Ms. magazine  -- more than a magazine a movement

SIGN UP FOR MS. DIGEST, JOBS, NEWS AND ALERTS

FEMINIST WIRE NEWSBRIEFS

ABOUT
SEE CURRENT ISSUE
SHOP MS. STORE
MS. IN THE CLASSROOM
FEMINIST DAILY WIRE
FEMINIST RESOURCES
PRESS
JOBS AT MS.
READ BACK ISSUES
CONTACT
RSS (XML)
 
feminist wire | daily newsbriefs

March-13-01

WatchDog Days

Though we just inaugurated the new president, it feels as if we just threw away our barf bags after his less-than-glorious election. With a mandate-less president and a sharply divided Congress, we women need to watch our elected officials carefully. As a former member of Congress, I know what it feels like to be watched, so I can tell you the best way to apply pressure. Gather like-minded friends and form a monitoring cabal. Think up a creative name for the group. And make sure young women are represented. Remember, we never would have gotten the vote if younger women hadn't taken up the cause.

Here are some watchdog techniques:

*If your elected officials aren't to your liking, meet with them as a group and give them a chance to "court" you. All federal representatives have offices in their local districts and all are interested in expanding their base. But since they don't read brain waves, you'll have to tell them why you didn't support them. This is crucial because "I never knew this was important to you" is a politician's favorite excuse.

*Even if your candidate won, she or he still needs reminding that your continued support is based on kept promises.

*If your attempts to meet are thwarted, write letters to the editor relating your experience. Run an ad with the politician's picture, offering a reward for anyone who can supply information on the whereabouts of this person. You'll be called troublemakers—a badge that you should wear proudly.

*Whenever an issue comes up that you care about, alert your elected representatives. If they vote incorrectly, print up flyers describing the issue and telling people how their legislator voted. Send a copy to that legislator and say that you posted hundreds all over the district. Extending tentacles into the community is a politician's worst nightmare, and most will want to know how to stop you.

Now, which issues should we be watchdogging? With everyone sprinting toward the center, many of our concerns are going to be far to the left of anything this president and Congress can deal with. Given the realities of this political climate, first we need to preserve some rights—like Roe v. Wade, affirmative action, Title IX, and the Violence Against Women Act—that we've already won. Use all the techniques I mentioned to hold the line on this woman-friendly legislation.

In a less deadlock-prone environment, I might have proposed lobbying for passage of the Equal Rights Amendment, but now that seems like a fruitless gesture. Instead, work toward the passage of the Paycheck Fairness Act. With women still making only about 76 cents to a man's dollar, it's a no-brainer. And while we're talking about wages, how about pushing for the government to give more contracts to the growing number of women-owned businesses?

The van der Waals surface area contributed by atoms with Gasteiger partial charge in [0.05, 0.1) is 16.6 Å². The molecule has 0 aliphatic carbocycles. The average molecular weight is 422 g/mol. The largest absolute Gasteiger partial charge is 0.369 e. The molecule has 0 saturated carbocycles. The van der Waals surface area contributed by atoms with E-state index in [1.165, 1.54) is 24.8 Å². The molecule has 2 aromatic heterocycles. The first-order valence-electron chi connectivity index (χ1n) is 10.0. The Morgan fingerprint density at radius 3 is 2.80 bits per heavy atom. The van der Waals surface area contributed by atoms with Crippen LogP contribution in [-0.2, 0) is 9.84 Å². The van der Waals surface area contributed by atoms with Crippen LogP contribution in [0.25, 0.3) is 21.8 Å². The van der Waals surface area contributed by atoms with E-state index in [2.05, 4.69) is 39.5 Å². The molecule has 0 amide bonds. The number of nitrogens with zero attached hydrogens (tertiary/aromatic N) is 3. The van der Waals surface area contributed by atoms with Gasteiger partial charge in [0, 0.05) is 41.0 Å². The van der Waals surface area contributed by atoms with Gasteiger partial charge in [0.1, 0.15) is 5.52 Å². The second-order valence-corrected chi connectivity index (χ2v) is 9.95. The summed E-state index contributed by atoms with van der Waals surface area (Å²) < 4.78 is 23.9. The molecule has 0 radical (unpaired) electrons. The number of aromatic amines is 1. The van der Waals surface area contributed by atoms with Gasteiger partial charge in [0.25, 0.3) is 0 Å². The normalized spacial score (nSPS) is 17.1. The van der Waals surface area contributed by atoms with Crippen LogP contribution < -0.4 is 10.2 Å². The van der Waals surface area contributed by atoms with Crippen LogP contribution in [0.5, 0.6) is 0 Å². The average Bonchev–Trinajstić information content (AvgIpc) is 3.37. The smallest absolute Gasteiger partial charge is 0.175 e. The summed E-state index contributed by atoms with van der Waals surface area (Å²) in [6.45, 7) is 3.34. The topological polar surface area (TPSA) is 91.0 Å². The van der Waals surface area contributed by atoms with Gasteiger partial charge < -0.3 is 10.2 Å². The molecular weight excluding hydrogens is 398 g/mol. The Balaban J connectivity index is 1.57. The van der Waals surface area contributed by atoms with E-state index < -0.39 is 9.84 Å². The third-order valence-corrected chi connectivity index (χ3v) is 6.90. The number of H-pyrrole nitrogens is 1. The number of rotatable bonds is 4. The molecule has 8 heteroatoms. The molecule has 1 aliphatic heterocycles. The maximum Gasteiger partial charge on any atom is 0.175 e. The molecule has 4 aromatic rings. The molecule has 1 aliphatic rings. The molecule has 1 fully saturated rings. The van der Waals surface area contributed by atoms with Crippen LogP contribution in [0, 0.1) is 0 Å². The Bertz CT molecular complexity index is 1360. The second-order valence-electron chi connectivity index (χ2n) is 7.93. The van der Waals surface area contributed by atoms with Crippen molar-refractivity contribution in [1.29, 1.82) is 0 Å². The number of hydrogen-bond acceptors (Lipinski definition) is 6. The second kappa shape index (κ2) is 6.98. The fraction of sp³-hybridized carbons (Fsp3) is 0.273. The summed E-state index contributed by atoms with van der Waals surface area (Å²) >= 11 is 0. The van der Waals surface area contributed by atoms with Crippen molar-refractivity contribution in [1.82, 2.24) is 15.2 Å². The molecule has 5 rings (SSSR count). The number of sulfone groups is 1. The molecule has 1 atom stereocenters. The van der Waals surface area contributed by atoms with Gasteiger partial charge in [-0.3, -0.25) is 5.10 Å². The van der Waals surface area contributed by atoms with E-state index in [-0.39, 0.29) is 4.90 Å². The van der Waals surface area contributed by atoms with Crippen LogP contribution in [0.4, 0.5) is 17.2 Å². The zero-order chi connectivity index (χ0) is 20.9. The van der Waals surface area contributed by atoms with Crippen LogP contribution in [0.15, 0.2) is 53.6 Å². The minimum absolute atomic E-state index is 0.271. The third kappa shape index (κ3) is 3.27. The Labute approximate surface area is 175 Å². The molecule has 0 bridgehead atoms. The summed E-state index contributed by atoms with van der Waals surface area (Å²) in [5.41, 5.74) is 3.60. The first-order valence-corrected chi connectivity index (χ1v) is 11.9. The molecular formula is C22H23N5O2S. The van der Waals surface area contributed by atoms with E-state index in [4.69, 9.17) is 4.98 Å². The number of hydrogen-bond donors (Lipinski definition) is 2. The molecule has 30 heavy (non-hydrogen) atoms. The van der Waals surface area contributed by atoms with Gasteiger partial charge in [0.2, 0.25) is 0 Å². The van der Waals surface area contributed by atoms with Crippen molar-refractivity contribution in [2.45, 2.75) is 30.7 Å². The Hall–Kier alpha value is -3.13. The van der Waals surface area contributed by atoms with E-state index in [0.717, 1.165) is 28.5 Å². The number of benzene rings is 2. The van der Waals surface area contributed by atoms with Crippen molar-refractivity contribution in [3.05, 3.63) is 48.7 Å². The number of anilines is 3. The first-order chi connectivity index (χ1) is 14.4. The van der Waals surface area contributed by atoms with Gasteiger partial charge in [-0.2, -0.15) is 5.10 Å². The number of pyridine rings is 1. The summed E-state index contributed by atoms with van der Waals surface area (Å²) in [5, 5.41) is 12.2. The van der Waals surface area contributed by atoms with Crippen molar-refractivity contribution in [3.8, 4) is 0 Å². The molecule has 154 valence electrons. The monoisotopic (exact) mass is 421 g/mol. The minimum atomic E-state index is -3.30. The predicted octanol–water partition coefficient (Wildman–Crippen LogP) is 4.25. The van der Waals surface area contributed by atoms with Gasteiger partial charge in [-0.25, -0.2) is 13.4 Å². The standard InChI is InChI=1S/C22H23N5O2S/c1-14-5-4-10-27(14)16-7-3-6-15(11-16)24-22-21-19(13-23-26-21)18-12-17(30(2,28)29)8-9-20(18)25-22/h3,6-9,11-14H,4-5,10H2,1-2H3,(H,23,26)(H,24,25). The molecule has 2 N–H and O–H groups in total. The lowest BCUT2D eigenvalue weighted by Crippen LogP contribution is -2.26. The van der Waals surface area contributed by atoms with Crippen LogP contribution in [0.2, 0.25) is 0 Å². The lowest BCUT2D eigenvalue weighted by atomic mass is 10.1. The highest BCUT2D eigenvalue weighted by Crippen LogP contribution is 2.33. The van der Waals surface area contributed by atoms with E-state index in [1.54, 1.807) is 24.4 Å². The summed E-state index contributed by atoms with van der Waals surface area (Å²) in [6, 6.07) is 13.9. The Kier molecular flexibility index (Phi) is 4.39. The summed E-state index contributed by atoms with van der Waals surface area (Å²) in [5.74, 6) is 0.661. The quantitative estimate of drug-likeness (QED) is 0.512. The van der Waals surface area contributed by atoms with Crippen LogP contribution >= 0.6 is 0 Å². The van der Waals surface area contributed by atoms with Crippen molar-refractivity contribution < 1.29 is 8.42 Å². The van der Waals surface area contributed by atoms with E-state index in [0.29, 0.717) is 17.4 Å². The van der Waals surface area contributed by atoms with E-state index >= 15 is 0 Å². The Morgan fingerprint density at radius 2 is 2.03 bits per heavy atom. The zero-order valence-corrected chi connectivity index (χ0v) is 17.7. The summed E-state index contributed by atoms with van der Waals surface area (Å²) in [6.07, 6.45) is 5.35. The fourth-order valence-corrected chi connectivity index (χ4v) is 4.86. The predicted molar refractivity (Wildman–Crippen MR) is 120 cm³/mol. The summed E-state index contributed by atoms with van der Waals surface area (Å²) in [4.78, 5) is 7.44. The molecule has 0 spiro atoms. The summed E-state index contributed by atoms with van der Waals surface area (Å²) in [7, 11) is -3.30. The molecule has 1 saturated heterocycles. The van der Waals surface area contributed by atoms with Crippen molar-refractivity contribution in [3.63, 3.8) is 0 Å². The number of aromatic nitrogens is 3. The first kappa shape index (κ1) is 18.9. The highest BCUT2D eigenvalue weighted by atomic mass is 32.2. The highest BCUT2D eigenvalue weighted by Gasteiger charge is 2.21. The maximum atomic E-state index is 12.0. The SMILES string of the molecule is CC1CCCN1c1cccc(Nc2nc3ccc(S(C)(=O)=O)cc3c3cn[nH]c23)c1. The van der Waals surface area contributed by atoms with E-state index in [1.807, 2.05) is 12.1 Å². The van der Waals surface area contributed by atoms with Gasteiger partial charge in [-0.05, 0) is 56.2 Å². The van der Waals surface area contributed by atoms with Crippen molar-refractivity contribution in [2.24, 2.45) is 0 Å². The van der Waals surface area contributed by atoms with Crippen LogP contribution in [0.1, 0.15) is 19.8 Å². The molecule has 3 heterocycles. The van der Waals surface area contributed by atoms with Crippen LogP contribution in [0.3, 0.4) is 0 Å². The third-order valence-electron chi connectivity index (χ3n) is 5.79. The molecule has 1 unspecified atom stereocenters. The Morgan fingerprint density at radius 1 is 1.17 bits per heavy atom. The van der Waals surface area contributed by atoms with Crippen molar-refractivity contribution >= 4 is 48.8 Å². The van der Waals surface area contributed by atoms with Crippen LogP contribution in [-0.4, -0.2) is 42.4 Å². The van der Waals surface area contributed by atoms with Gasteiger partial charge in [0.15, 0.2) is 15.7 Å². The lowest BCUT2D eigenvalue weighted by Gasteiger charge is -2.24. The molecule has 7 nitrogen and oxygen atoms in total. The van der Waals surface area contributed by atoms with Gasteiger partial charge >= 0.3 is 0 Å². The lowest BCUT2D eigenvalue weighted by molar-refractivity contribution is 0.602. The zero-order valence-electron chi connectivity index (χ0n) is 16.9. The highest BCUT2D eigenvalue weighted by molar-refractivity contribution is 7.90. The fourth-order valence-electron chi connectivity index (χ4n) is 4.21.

Get your legislators to improve women's health care. In August 2000, the National Women's Law Center and other groups released a report called "Making the Grade on Women's Health." Eight states and the District of Columbia failed, 42 states got an Unsatisfactory, and not one got a Satisfactory. Policymakers, meanwhile, deal mostly with our reproductive organs, even though heart disease, for example, is the number one killer of women.

Just think of all the votes Congress has taken on abortion, teen abstinence, the abortion pill, and family planning, while Viagra has almost no FDA restrictions and is covered by many insurance programs. Wouldn't you think they could connect the dots between Viagra and family planning? So, here's your homework assignment. On February 15, the new administration is deciding whether to release funding for international family-planning programs. Congress has consistently refused to support any international programs that fund abortions. This is how politicians have it both ways: they tell the left they voted for international family planning, and they tell the right they r

Media Resources: MsMagazine


© Feminist Majority Foundation, publisher of Ms. magazine

If you liked this story, consider making a tax-deductible donation to support Ms. magazine.

 

 

Send to a Friend
Their
Your
Comments
(optional)


More Feminist News

9/30/2014 US Supreme Court Shuts Down First Week of Early Voting in Ohio - Less than 24 hours before the start of Ohio's would-be voting period, the Supreme Court blocked efforts to restore a full seven days of early voting in the state, marking a win for the Republican-controlled legislature that enacted the new voting restrictions. The Supreme Court's order offered no opinion or explanation, but Justices Ruth Bader Ginsburg, Sonia Sotomayor, Elena Kagan, and Stephen Breyer would have ruled differently. . . .
 
9/30/2014 Georgetown Alumni Call Out University for Not Allowing Reproductive Rights Protests - Over 200 Georgetown University alumni have sent a letter to university President John J. . . .
 
9/29/2014 Hope for Afghan Women as New President is Sworn In - Ashraf Ghani, who has publicly and consistently stated his support for women's rights and women's participation in government, was sworn in as the new President of Afghanistan today at the Presidential Palace in Kabul. Over 1000 national and international guests attended the ceremony, including high-ranking officials from the United Nations and 34 countries and a delegation from the United States. . . .